Blackboard will be used to spread course-relevat information and assignments.

Reading list

To be announced on Blackboard.


Admission requirements

Only students who are admitted to the master’s programme Cultural Anthropology and Development Sociology can take part in this course.
This course forms the basis of the MA specialisation Media and Material Culture.

Description / Course objectives

The course Media and Material Culture explores questions regarding the circulation of media, objects and technologies, the economic and political infrastructures and conditions thereof, their inflection within everyday lifeworlds, and the ideological understandings of diverse forms and processes that turn them into one thing in one place and something different in another. We are interested in the ways in which images, sounds, objects, and more abstract forms of circulation inform and shape forms of embodiment, sensory perception and experience, more broadly conceived. How do media form part and parcel of social movements and cultural and political practice, including that of today’s heritage politics? What role do new, allegedly democratizing media technologies play in providing access to some while excluding others? What kind of ‘worlds’ are conjured via commodity displays in such settings as museums, malls, internet sites, or city streets? Of interest, too, are the publics called forth by diverse mediations as well as the constraints—ideological, cultural, political, economic, financial, governmental, technological—that contour the possibilities and effects of such forms in particular places and times.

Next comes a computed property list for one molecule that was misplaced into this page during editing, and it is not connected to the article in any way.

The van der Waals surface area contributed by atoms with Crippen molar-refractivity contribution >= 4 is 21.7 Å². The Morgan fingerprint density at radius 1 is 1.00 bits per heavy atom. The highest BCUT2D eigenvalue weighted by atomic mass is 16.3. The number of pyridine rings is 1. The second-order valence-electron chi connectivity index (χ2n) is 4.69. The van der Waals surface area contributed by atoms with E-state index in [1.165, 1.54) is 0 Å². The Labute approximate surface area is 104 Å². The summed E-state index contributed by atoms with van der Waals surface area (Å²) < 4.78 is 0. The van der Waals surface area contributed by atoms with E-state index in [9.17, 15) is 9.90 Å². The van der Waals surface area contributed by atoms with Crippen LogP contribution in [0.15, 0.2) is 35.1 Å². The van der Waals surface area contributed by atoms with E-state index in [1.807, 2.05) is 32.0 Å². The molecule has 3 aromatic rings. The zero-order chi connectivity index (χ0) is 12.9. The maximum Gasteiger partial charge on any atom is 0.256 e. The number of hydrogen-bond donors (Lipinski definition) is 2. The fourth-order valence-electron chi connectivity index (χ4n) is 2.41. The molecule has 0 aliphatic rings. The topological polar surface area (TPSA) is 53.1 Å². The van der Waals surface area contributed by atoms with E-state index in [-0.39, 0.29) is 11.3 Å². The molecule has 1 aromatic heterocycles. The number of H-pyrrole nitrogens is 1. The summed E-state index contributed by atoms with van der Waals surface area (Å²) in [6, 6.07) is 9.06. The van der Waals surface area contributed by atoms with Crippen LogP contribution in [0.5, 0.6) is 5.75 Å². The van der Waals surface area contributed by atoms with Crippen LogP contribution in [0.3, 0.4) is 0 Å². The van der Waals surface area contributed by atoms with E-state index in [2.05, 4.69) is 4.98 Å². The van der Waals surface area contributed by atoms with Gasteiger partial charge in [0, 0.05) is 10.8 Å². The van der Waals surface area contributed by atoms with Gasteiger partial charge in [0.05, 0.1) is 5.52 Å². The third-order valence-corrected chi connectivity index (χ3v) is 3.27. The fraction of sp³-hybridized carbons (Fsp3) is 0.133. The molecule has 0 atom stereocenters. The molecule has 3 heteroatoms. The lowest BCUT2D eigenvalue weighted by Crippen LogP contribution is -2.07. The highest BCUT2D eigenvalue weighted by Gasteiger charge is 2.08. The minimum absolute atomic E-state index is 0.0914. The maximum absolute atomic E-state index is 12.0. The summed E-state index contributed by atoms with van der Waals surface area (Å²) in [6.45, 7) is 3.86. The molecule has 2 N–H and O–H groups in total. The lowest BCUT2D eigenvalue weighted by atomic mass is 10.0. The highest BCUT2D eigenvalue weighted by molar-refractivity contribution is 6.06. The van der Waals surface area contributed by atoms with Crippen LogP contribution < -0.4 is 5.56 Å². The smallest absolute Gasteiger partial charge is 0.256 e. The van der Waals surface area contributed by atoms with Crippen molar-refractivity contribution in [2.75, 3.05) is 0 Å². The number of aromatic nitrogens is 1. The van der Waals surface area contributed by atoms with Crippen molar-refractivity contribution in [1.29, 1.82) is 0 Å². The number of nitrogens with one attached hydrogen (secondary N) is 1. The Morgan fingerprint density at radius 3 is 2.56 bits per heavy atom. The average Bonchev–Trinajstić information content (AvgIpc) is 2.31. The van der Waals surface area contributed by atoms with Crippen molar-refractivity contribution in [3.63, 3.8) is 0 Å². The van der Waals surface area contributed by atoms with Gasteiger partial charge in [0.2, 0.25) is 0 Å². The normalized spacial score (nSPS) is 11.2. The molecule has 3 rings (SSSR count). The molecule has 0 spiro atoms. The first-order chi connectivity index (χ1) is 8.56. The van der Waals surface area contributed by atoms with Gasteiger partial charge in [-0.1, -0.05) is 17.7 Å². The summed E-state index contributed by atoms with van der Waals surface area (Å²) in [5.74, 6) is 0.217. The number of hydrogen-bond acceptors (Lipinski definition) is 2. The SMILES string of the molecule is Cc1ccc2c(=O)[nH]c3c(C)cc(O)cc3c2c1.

• 5 and 12 October, time and location to be announced

  • 19 and 26 October, 10-13 h, room 1A33

  • 2 – 30 November, 10-13 h, room SA37

Fridays (3 × 3 hours):

  • 8 and 22 October, 13-16 h, room SA05

  • 12 or 26 November, 10-13 h, room SA05

Mode of instruction

Total 10 ECTS = 280 study hours (sbu):

  • Lectures (Tuesdays) 8 × 3 h / 24 hours (36 sbu)

  • Group discussions (Fridays) 3 × 3 hours (18 sbu) *

  • Study of literature

  • Museum visits (8 sbu) and museum assignment (28 sbu)

  • Presentation (42 sbu)

Assesment method

  • active student participation is expected,

  • weekly assignments (AQCIs) (7 total, of which one may be missed or a fail, no re-dos permitted),

  • two museum visits,

  • one museum assignment (2/3 pages),

  • one class presentation.


Blackboard will be used to post the assignments and other course related information.

Reading list

  • Fred Myers (2002) Painting Culture. The Making of an Aboriginal High Art. Durham, NC: Duke University Press

  • Karen Strassler (2010) Refracted Visions. Popular Photography and National Modernity in Java. Durham, NC: Duke University Press

  • Amanda J. Weidman (2006) Voicing the Modern: The Postcolonial Politics of Music in South India. Durham, NC: Duke University Press


Students must chose only one MA elective course based on the topic of their research.
Registration for the MA electives will be possble in September 2010 at the Secretariate of the Institute CA-DS (room 3A19, Pieter de la Court building) as well as on Blackboard.